The principle of separation between ownership and management, according to the agency theory, suggests that the principal agent conflict occurs due to differing interests. While managers may pursue individual interests, shareholding owners are more likely to target maximising the value of investment. In the case of the family business, the likelihood of this situation occurring is heightened. Contradicting interests can cause an asymmetry in motivations related to the business and higher agency costs for family managers and other shareholders. In Asia, studies have highlighted that agency problems have a significant influence on creating conflicts between family-controlled owners and minority shareholders.
A leading curiosity is whether family-ownership could provide better incentives to minimise agency costs or avoid unwanted spending altogether. Agency costs can be reduced through several means:
• If there is a concentrated family shareholdership, the right incentives for family members can minimise agency costs.
• If active family members are able to monitor their managers’ performance and thus create an effective flow of information, the likelihood of agency costs is reduced. In other words, family members and managers can act as a control mechanism for cost-based decisions, supported through effective communication. Well-established family firms tend to employ meaningful discourse, in turn avoiding opportunistic behaviour in order to protect their family name and reputation and to maintain superior performance.
• The presence of family members may allow monitoring effective operations and activities. This furthermore supports family firms’ attempts to maximise shareholder value. Meanwhile, the uniqueness of family relationships enhances loyalty and improves the efficiency of communication during decision-making processes, which may be able to reduce agency costs.
Board size matters
To reduce agency costs successfully, the role of an effective board cannot be underestimated. In the fight to counter the negative effects of the agency theory, boards play a crucial role by binding family owners, family managers and non-family managers into an interactive system.
Board size, as defined by the number of directors present, affects the governance mechanism, which in turn influences family ownership and firm performance. Recent studies have identified a negative correlation between large boards and performance. It is a widely held notion that small boards are considered more effective than their larger counterparts.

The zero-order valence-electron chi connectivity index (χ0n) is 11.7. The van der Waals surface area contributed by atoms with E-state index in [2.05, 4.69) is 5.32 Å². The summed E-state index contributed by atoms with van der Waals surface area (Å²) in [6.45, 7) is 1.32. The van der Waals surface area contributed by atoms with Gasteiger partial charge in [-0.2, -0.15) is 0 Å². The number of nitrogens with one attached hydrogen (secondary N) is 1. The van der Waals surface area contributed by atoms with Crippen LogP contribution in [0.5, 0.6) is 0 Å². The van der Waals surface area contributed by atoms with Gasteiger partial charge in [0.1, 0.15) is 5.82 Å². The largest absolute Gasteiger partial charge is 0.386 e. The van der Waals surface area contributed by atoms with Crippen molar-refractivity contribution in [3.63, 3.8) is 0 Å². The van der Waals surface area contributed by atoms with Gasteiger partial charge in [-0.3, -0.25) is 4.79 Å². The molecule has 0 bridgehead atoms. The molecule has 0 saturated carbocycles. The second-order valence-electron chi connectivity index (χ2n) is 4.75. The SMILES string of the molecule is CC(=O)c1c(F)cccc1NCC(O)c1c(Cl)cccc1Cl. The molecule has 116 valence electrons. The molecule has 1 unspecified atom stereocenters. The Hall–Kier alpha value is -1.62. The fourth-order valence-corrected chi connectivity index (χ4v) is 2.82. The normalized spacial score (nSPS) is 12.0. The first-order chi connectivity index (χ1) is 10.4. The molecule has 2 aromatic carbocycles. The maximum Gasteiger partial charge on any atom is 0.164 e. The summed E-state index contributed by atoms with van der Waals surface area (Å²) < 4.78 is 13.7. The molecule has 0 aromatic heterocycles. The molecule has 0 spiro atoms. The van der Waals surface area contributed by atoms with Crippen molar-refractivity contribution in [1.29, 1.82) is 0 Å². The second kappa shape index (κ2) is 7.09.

Empirical studies underline that boards which consist of more than seven or eight members are usually less effective. The studies’ results explain that larger boards lead to poorer communication, improper management and decision making, which favours a majority of directors effectively being controlled by the CEO. In addition to this, large boards can cause unnecessary conflicts as a big number of directors tend to be less united and more difficult to control.
Small boards that consist of at most five board members can be monitored more easily from an earnings point of view. Additionally, a small board is more effective at making decisions on executive replacement than a large board. However, there are downsides to having a small number of board members. One of the difficulties is the search for the right candidates to fill vital positions, especially those involving non-family directors. One cause is the lack of relevant sources of information and contact points within the company.
Family firms are crucial contributors to global GDP. Their efficiency and organisational structure are essential to maintaining a country’s financial solvency as integral members of economies in nations big and small all over the world. In order to effectively harness this potential, it is key for agency theory to be properly understood. The theory highlights the challenges of building companies with overlapping ownership and management systems.
Furthermore, large amounts of evidence point to using small and efficient boards as a tool to avoiding the pitfalls of the agency theory. Navigating agency theory and its related nuances stands as an extremely beneficial means for insuring the success of family-owned businesses in all structures.
Tharawat Magazine, Issue 20, 2013